A Fiji court yesterday ruled the country’s military regime was illegally appointed after a 2006 coup and said a caretaker prime minister should be appointed to call elections to restore democracy.
Military leader Voreqe Bainimarama said the ruling meant Fiji effectively had no legal government in place, but added the military would ensure there was no disruption to law and order.
The Fiji Court of Appeal overturned a court judgment last year that rejected an application by ousted prime minister Laisenia Qarase for the appointment of military leader Voreqe Bainimarama’s regime to be ruled illegal.
Last October’s ruling said President Ratu Josefa Iloilo had acted legally in asking Bainimarama to form an interim government after the bloodless coup, the fourth in the South Pacific nation in two decades.
That judgment said the president had the power to dismiss a government and appoint an interim prime minister in a crisis, under powers implied in the Constitution.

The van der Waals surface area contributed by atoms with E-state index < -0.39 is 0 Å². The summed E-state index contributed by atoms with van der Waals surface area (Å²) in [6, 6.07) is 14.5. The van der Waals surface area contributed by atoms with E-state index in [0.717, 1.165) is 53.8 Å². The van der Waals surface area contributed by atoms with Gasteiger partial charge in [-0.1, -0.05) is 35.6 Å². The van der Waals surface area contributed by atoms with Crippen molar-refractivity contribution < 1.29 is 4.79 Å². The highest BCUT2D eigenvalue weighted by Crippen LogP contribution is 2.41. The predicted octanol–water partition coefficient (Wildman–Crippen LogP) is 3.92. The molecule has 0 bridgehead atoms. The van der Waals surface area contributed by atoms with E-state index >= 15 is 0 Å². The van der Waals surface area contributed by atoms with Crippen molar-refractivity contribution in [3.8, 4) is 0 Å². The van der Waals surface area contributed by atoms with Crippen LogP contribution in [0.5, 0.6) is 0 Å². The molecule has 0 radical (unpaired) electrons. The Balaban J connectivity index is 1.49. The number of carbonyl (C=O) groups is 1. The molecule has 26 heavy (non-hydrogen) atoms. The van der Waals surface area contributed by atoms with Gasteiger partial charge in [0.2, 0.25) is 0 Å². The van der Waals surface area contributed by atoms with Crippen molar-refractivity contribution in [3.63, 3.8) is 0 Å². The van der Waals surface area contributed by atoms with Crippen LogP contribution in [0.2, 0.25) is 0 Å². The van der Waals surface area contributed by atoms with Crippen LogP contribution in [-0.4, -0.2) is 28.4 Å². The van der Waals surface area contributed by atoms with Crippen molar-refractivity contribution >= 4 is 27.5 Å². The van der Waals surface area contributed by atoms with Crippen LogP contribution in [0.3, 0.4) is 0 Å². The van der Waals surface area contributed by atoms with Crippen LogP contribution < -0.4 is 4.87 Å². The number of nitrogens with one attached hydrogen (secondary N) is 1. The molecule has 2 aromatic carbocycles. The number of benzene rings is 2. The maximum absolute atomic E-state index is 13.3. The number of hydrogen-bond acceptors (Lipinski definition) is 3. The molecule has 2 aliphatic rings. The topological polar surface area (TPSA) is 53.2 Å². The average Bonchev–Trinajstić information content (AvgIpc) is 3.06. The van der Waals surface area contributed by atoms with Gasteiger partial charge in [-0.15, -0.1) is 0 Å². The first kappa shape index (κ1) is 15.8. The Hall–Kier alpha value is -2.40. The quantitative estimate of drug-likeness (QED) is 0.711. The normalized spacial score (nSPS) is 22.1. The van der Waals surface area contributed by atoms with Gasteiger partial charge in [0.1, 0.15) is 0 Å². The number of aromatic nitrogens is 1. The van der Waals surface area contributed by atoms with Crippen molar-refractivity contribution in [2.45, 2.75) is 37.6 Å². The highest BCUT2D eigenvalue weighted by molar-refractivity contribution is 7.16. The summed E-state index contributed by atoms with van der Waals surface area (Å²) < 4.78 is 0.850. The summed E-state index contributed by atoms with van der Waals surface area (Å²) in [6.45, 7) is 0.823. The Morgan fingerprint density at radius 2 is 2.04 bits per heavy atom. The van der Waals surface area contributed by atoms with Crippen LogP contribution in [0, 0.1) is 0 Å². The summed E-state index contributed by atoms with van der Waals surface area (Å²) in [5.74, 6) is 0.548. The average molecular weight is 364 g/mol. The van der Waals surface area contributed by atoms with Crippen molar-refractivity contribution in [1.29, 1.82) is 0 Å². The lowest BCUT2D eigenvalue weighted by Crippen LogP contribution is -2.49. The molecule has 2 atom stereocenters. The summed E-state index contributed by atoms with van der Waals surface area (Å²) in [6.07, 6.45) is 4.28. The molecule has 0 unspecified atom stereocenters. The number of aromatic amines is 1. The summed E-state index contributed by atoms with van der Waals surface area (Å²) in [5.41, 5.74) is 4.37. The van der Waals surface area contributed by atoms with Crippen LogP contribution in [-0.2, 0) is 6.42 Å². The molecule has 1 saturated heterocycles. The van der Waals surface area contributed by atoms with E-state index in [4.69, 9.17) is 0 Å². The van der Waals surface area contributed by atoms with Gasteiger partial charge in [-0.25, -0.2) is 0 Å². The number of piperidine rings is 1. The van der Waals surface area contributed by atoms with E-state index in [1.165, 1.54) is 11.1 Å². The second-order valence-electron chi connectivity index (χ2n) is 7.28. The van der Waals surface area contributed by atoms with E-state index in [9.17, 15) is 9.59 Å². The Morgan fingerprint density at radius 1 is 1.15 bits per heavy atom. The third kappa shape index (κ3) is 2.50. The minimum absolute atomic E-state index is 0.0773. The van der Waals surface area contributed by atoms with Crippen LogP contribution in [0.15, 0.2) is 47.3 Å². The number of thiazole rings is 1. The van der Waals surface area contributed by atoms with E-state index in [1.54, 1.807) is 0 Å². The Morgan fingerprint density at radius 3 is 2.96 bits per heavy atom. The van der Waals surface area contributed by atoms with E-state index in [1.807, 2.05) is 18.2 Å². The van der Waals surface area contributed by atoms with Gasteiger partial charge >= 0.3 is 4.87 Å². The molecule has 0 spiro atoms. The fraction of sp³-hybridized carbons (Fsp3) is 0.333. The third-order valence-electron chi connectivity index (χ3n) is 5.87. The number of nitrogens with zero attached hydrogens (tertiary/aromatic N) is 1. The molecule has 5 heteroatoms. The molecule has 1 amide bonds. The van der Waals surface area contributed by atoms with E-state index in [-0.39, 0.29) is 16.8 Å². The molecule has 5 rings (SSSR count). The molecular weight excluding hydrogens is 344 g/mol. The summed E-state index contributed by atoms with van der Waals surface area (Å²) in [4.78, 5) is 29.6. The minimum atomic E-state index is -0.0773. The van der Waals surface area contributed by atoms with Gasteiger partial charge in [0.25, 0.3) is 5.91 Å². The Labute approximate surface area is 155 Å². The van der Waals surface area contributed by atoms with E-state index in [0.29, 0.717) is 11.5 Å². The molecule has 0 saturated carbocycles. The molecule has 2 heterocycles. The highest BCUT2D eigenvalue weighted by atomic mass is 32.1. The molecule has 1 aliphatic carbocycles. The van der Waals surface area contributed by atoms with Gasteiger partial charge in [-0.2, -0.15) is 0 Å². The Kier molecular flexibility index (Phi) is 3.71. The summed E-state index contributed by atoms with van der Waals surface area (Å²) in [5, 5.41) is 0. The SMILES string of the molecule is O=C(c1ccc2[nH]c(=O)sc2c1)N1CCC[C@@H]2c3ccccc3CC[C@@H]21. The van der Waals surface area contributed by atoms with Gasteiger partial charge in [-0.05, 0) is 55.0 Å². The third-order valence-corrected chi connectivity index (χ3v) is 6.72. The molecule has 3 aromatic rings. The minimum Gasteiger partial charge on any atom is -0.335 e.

But the Court of Appeal rejected that argument, saying such powers did not exist.
“In our opinion, the only appropriate course at this time is for elections to be held to enable Fiji to get a fresh start,” Justice Randall Powell said in delivering the judgment.
The court stopped short of granting Qarase’s request to be reinstated as the legally appointed prime minister of the country of around 900,000 people.
“It would seem to us it would be advisable for the president to overcome the present situation by appointing a distinguished person independent of the parties to this litigation as interim prime minister to advise a dissolution of the parliament,” the judgment said. “This would enable Fiji to be restored to democratic rule in accordance with the Fiji Constitution.”
Bainimarama said his interim government would appeal against the latest decision, but he added the security forces would ensure there was no disruption to law and order. Bainimarama said he had visited the president, who would soon announce a response to the judgment.